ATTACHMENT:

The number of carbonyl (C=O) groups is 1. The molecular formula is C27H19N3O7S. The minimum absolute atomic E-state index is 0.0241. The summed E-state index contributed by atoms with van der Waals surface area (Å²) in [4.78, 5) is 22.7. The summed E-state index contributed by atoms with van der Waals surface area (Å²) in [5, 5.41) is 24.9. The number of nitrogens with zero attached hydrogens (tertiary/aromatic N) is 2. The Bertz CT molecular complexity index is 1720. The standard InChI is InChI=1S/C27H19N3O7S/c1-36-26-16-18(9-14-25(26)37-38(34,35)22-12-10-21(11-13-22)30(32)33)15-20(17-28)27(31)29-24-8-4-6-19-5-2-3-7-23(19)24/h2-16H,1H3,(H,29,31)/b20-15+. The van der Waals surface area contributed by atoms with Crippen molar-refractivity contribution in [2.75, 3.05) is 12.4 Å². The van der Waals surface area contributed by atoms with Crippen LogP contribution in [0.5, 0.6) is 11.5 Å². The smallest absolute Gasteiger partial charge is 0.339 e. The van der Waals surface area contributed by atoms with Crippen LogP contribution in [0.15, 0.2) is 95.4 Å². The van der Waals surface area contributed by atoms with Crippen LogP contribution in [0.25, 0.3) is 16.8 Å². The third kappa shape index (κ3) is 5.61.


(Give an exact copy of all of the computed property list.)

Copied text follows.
The number of carbonyl (C=O) groups is 1. The molecular formula is C27H19N3O7S. The minimum absolute atomic E-state index is 0.0241. The summed E-state index contributed by atoms with van der Waals surface area (Å²) in [4.78, 5) is 22.7. The summed E-state index contributed by atoms with van der Waals surface area (Å²) in [5, 5.41) is 24.9. The number of nitrogens with zero attached hydrogens (tertiary/aromatic N) is 2. The Bertz CT molecular complexity index is 1720. The standard InChI is InChI=1S/C27H19N3O7S/c1-36-26-16-18(9-14-25(26)37-38(34,35)22-12-10-21(11-13-22)30(32)33)15-20(17-28)27(31)29-24-8-4-6-19-5-2-3-7-23(19)24/h2-16H,1H3,(H,29,31)/b20-15+. The van der Waals surface area contributed by atoms with Crippen molar-refractivity contribution in [2.75, 3.05) is 12.4 Å². The van der Waals surface area contributed by atoms with Crippen LogP contribution in [0.5, 0.6) is 11.5 Å². The smallest absolute Gasteiger partial charge is 0.339 e. The van der Waals surface area contributed by atoms with Crippen LogP contribution in [0.15, 0.2) is 95.4 Å². The van der Waals surface area contributed by atoms with Crippen LogP contribution in [0.25, 0.3) is 16.8 Å². The third kappa shape index (κ3) is 5.61.